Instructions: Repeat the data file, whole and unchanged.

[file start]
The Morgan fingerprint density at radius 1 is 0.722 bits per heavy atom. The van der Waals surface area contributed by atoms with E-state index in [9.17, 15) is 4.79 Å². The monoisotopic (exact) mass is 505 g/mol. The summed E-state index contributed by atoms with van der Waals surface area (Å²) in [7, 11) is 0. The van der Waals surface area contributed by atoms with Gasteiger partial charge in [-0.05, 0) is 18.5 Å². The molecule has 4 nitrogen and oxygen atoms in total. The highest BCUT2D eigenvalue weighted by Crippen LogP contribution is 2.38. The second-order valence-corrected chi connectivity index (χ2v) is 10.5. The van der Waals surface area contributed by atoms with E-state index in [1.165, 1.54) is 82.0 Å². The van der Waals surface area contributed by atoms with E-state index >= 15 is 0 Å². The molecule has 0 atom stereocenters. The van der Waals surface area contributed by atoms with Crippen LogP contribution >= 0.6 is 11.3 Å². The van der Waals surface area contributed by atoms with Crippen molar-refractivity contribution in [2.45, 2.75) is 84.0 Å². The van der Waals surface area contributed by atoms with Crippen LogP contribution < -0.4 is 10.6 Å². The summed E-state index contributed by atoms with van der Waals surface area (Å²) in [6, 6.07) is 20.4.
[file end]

The Morgan fingerprint density at radius 1 is 0.722 bits per heavy atom. The van der Waals surface area contributed by atoms with E-state index in [9.17, 15) is 4.79 Å². The monoisotopic (exact) mass is 505 g/mol. The summed E-state index contributed by atoms with van der Waals surface area (Å²) in [7, 11) is 0. The van der Waals surface area contributed by atoms with Gasteiger partial charge in [-0.05, 0) is 18.5 Å². The molecule has 4 nitrogen and oxygen atoms in total. The highest BCUT2D eigenvalue weighted by Crippen LogP contribution is 2.38. The second-order valence-corrected chi connectivity index (χ2v) is 10.5. The van der Waals surface area contributed by atoms with E-state index in [1.165, 1.54) is 82.0 Å². The van der Waals surface area contributed by atoms with E-state index >= 15 is 0 Å². The molecule has 0 atom stereocenters. The van der Waals surface area contributed by atoms with Crippen LogP contribution >= 0.6 is 11.3 Å². The van der Waals surface area contributed by atoms with Crippen molar-refractivity contribution in [2.45, 2.75) is 84.0 Å². The van der Waals surface area contributed by atoms with Crippen LogP contribution < -0.4 is 10.6 Å². The summed E-state index contributed by atoms with van der Waals surface area (Å²) in [6, 6.07) is 20.4.